6
A New Management Approach for Sheltered Shorelines

Approaches for mitigating erosion on sheltered coasts have not been subject to the high level of scrutiny and national debate devoted to erosion on open coasts. Although erosion on sheltered coasts is not always analogous, state and local strategies for addressing erosion on ocean shorelines provide context for discussing new approaches to managing erosion on sheltered shorelines. In the 1980s to 1990s, appropriate options for managing erosion on ocean coasts formed the focus of national debate. Opinions ranged from “Properly engineered seawalls and revetments can protect the land behind them without causing adverse effects to the fronting beaches,” (NRC, 1990) to “Hard stabilization may be the best way to save buildings, but retreating from the problem by removing buildings is the best way to save the beach” (Pilkey and Dixon, 1996). From these diverse views among coastal experts, improved approaches for managing ocean shorelines emerged based on studies of erosion processes and ocean front dynamics. One example, the regional sediment budget studies conducted by the U.S. Army Corps of Engineers (USACE, 2005), will be described in this chapter.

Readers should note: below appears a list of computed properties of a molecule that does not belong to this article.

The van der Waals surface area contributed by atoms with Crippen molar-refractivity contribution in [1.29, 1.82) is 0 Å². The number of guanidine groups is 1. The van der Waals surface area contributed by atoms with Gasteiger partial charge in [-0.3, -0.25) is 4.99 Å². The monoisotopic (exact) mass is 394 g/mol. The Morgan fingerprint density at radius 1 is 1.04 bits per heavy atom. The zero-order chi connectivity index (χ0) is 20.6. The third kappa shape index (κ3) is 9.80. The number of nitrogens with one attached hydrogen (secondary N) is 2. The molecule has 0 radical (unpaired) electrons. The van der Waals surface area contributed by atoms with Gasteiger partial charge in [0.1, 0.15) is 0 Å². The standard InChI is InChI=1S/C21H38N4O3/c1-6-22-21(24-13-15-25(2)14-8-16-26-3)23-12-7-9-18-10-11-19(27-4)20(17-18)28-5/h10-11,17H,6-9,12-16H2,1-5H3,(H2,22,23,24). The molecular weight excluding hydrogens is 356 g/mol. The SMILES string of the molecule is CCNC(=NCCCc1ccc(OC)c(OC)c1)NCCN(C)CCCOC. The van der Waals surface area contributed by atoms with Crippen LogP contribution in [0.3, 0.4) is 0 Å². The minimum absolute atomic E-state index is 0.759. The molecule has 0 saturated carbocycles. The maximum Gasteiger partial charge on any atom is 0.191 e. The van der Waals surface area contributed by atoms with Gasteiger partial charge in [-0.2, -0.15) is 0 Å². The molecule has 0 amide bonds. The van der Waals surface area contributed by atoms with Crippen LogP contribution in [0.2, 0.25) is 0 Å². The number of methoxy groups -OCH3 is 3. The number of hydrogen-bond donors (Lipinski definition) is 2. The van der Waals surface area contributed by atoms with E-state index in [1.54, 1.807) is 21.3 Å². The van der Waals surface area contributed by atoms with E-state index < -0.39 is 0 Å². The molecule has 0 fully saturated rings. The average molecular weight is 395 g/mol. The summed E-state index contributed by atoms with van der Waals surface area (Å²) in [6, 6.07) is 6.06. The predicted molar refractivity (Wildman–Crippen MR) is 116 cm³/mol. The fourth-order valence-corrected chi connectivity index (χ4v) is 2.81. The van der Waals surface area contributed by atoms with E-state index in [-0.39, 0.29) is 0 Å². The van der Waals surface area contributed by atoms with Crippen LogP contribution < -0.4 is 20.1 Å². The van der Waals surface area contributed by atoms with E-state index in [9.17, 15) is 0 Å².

The current regulatory structure and prevailing erosion management approaches for sheltered shorelines have favored structures that harden the shoreline with the often unintended consequences of habitat loss, diminished resources, and recreational values. Implementation of a new management approach for sheltered shorelines could minimize further loss of the benefits associated with maintaining more natural shorelines. The prevailing practice of installing bulkheads and similar structures to combat real and perceived erosion problems is, for the most part, the inadvertent result of policies and regulations intended to protect upland property. Unfortunately, these policies sometimes do not give adequate consideration of the